Allison had tipped me off that the people next door were moving out and they seemed to have a good desk in the dumpster. Now, we had been looking for a good desk for me ever since we moved here. The only work surface I had was designed for a child and I am not a child. Months of knee cramps plus the idea of saving a classy desk from the dump was enough to send me out the door in about three seconds. Allison must’ve been equally excited, since she got stung by a wasp three times on the ankle when we were walking over and was still climbing all over the dumpster with me. She was only foaming at the mouth a little, so I assumed it was her usual excited face.

We get over there and I immediately see the desk. It’s a boxy wooden frame with a huge 3-ft. X 3.5 ft. work surface and more than enough clearance for my knees. I climb in and start to wrestle it out. Just when I was about to shift the weight to the edge, I heard a polite voice from the porch.

“Do you need anything else?”

Well, this is embarrassing. I’m standing in her dumpster wearing a Young Livers shirt from high school, wrestling with her old furniture and she was just politely watching us.

The thing is, she was serious. It would be easy to read that as a sarcastic challenge. “Eh, Buddy! You wanna take any more of my stuff?!” She was totally genuine, though. Not only was she happy to see the desk used, she let us use her hose to clean it off.

She had moved to Peterborough with her Husband over forty years ago. Her kids were all grown now and her Husband recently passed away. She’s now decided to move away to retire, since maintaining the house and being a landlord is too much for her now. She now has to figure out what to do with all of their belongings that she won’t use at her new place.

This was the first time that Allison and I interacted since we’d had a huge fight the day before. Things were fragile between us and neither of us were sure where it was going. Then we’re there together, working to get this desk out of the dumpster and hearing all of Maria’s stories of her life with her husband, hearing all the heartache from losing him, and everything got a little more clear.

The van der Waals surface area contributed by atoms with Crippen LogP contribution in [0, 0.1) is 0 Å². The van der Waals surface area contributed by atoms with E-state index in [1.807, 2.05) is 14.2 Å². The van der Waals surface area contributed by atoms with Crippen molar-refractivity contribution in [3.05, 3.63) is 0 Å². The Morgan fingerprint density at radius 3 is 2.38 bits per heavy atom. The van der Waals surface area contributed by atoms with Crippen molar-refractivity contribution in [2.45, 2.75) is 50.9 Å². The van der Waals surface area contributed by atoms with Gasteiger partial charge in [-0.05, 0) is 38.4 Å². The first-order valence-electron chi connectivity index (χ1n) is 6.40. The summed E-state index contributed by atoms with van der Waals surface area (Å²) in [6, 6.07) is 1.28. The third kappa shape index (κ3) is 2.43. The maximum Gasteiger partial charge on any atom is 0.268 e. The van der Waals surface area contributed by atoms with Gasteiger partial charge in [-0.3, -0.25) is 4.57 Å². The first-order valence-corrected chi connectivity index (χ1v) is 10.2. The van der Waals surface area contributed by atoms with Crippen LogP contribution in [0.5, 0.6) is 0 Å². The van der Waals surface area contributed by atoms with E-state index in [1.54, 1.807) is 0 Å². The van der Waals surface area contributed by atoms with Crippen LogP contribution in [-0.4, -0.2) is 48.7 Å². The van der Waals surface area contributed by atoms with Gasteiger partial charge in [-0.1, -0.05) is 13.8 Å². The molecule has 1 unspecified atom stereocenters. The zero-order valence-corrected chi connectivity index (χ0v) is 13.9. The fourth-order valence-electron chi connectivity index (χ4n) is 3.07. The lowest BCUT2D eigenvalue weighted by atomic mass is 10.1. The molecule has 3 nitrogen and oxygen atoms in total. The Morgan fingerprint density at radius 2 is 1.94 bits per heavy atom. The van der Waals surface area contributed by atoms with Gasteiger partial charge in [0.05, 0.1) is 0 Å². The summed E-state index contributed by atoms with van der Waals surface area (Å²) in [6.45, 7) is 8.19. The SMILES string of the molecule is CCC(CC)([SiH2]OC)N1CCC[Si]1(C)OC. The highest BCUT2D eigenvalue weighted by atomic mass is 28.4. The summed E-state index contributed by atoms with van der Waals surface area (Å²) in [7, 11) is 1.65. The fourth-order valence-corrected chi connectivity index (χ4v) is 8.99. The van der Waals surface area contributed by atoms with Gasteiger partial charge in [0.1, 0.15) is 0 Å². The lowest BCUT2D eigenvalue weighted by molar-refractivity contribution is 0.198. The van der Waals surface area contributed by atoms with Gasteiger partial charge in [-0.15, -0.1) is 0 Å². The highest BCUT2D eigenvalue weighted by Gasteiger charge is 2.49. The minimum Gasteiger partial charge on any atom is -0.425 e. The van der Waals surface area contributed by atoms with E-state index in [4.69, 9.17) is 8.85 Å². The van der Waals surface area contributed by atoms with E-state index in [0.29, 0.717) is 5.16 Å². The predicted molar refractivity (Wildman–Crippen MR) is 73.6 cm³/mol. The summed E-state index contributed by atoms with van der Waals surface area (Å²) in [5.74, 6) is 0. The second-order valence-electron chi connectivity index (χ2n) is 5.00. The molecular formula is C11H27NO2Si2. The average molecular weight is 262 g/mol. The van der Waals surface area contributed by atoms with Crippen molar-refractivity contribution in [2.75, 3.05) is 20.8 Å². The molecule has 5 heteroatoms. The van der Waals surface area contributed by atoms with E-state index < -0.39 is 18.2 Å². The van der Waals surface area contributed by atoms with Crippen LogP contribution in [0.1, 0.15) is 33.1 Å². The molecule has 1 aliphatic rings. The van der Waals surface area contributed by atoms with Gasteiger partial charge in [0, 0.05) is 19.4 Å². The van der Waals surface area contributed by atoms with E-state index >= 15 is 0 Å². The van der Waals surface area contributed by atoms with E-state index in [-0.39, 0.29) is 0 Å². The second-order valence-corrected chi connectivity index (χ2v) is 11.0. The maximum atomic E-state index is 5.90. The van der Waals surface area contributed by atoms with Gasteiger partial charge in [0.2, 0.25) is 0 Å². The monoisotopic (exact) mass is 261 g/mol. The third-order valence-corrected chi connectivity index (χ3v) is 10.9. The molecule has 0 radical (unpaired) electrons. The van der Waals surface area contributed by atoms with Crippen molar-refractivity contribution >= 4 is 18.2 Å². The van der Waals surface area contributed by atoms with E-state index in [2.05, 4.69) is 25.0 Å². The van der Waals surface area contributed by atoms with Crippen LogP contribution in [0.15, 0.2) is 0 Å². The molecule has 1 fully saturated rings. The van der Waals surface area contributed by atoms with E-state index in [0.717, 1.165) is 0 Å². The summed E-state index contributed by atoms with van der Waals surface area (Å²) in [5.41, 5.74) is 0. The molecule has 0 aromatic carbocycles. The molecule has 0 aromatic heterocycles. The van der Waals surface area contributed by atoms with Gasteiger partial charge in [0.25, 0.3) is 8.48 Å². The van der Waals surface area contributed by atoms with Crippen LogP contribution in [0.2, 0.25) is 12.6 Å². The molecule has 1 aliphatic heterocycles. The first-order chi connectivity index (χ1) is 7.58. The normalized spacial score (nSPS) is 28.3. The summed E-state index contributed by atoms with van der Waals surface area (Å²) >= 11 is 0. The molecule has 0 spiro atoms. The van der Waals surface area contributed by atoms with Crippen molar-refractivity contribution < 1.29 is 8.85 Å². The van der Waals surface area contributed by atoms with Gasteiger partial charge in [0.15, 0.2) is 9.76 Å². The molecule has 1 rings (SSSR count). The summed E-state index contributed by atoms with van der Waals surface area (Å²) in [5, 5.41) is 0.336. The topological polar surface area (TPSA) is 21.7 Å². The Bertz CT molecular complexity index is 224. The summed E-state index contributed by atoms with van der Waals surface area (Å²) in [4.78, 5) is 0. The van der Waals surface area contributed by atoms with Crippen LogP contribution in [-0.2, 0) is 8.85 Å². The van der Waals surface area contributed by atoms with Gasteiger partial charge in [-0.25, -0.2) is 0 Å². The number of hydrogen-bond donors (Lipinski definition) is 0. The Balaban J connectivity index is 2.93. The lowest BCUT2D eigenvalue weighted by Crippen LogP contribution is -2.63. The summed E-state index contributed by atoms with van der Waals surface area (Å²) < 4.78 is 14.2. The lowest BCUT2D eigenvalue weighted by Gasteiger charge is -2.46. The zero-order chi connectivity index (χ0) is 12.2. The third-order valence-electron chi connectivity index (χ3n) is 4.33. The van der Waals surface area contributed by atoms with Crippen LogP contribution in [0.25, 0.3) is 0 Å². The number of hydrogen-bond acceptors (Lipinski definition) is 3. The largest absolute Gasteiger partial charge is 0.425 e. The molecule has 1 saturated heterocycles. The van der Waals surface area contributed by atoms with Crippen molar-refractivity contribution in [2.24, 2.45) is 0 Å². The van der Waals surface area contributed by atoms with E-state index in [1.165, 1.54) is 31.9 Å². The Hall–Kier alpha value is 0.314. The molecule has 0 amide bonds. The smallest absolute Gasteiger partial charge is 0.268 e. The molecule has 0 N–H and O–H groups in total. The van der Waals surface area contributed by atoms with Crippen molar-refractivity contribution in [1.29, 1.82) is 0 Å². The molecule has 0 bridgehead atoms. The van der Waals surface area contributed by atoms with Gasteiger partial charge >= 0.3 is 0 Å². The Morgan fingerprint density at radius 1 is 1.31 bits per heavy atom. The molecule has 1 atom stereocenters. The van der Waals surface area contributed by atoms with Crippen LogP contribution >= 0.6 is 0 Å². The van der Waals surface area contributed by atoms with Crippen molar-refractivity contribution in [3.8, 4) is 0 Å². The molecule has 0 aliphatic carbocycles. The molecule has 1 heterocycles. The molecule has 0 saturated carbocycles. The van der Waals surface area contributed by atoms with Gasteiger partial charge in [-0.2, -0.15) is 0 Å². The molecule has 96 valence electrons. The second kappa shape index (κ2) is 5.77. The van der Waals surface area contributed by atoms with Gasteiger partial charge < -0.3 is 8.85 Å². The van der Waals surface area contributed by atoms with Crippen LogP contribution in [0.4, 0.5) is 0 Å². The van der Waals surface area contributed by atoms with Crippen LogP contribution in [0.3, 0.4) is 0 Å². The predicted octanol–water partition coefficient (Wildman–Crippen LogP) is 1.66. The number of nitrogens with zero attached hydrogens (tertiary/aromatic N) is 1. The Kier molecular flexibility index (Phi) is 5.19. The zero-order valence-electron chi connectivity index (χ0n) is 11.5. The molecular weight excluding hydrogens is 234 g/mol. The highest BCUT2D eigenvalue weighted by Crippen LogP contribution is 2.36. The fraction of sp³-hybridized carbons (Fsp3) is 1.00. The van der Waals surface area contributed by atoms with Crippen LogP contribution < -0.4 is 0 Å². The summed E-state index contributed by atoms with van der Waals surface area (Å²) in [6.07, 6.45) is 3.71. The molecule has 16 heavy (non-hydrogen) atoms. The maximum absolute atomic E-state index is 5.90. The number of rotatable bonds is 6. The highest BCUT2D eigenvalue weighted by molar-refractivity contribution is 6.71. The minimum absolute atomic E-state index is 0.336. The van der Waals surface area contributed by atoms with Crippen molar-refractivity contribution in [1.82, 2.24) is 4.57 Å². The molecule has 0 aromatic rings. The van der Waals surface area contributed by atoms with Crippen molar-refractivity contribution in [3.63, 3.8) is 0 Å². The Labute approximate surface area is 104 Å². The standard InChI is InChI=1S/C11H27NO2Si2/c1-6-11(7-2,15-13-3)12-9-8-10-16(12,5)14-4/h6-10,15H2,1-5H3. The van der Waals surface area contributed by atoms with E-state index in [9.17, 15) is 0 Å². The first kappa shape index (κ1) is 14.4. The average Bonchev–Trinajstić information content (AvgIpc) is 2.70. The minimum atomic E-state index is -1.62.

We had a fight.

We still loved each other.

Something of that must’ve came through, because Maria seemed pretty fond of us. So much so, in fact, that she invited us in to see if there was anything else we could use.

Here’s where the title comes in.

Her husband was primarily a teacher and a philosopher. In his spare time when he wasn’t writing, he enjoyed building things. Maria showed me his tools: a jig saw, a ratchet set, two carpenter’s squares, a clamping saw horse, a palm sander, and a circular saw.

“Do you think you could use them?” she asked me.

It’s hard to describe exactly what I felt right then. On the surface, the answer was obvious; Yes I could definitely use these and have been looking for tools like these for a good year now. There was so much more there, though. She could have sold them. She could have given them to her kids. I told her as thankfully and as humbly as I could that I could use the tools. When she told me that she would check with her oldest son first, I supported her completely and was honest that she could probably get $200 from this set.

When I got a call a few days later and was told that she would like to give them to me, I knew exactly what the first project was going to be.

Now, I’ve heard that you’re not supposed to make gifts out of first time projects. I’d certainly made enough spatulas and spoons to feel confident, and I also figured that it was a pretty safe gift for someone who was about to move.

After a few days of working on and off (dramatically decreased from the couple of weeks when I was only working with hand tools), I was able to finish this maple spatula and give it to her when we had her over for roasted chicken and root vegetables on Sunday.

For the record, this is how I want my belongings dealt with at the end of my life.

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Know No Stranger

I’m jealous of Hoosiers.

Envious of Indianapolis.

First, they get my family.

So, they’ve got that going for them.

Also, there’s this great group called Know No Stranger that my brother Michael is a big part of.

For all of you who are also in my unfortunate situation of being 893 miles away from their stomping grounds, let me give you a bulleted list of what they’re like.

  • Group Bike Rides at night to fantastic Mexican restaurants
  • Kickball open to the public in city green spaces
  • Low budget, all-ages shows with shadow puppets, dancing, music, and no political message
  • Weekly potlucks
  • Making monsters out of Styrofoam and Cardboard
  • Flash mobs to cheer people up
  • Recording a pretty fantastic Christmas Album

It makes me both happy that they exist and sad that I’m not constantly around them all.

I deal with this by telling as many people as I can about them.



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Mighty Wallet

So, my wallet has been on it’s way out for a long time. I bought it for cheap at the only store in Rabbit Hash, Kentucky. It served me well for many years.

I knew that it was time to replace it,but I’m not the kind of guy to take steps backward. I’m not going to get something of equal or lesser value just to replace it. If something breaks, look for an improvement instead of a simple replacement. I thought about making a leather one, but nothing ever really materialized.

So a thanks goes out to some cool dudes in Boston for introducing me to the Mighty Wallet by Dynomighty Design. The wallets are made of Tyvek, a strong textile made from recycled plastic that’s near impossible to destroy but looks and feels like paper.

I know that I’m going to put this thing through a lot, so I’m psyched if it’s as tough as they say it is.